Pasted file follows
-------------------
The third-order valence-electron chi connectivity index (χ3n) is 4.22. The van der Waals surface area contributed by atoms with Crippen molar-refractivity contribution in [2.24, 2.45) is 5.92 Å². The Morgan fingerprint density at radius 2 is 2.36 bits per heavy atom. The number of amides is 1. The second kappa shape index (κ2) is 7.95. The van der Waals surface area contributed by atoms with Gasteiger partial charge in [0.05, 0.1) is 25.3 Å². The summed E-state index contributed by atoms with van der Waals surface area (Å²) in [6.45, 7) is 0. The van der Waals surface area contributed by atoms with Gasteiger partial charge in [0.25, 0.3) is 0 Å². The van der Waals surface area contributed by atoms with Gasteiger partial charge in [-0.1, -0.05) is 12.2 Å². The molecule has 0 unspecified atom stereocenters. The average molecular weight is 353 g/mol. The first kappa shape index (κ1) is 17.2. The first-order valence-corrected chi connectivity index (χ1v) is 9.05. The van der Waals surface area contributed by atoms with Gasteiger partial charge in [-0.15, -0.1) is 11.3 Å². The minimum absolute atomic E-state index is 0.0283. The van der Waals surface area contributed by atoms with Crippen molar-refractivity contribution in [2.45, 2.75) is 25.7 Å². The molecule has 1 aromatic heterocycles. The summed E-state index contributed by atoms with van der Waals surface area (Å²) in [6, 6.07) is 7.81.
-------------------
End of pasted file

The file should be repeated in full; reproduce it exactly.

The third-order valence-electron chi connectivity index (χ3n) is 4.22. The van der Waals surface area contributed by atoms with Crippen molar-refractivity contribution in [2.24, 2.45) is 5.92 Å². The Morgan fingerprint density at radius 2 is 2.36 bits per heavy atom. The number of amides is 1. The second kappa shape index (κ2) is 7.95. The van der Waals surface area contributed by atoms with Gasteiger partial charge in [0.05, 0.1) is 25.3 Å². The summed E-state index contributed by atoms with van der Waals surface area (Å²) in [6.45, 7) is 0. The van der Waals surface area contributed by atoms with Gasteiger partial charge in [0.25, 0.3) is 0 Å². The van der Waals surface area contributed by atoms with Gasteiger partial charge in [-0.1, -0.05) is 12.2 Å². The molecule has 0 unspecified atom stereocenters. The average molecular weight is 353 g/mol. The first kappa shape index (κ1) is 17.2. The first-order valence-corrected chi connectivity index (χ1v) is 9.05. The van der Waals surface area contributed by atoms with Gasteiger partial charge in [-0.15, -0.1) is 11.3 Å². The minimum absolute atomic E-state index is 0.0283. The van der Waals surface area contributed by atoms with Crippen molar-refractivity contribution in [2.45, 2.75) is 25.7 Å². The molecule has 1 aromatic heterocycles. The summed E-state index contributed by atoms with van der Waals surface area (Å²) in [6, 6.07) is 7.81.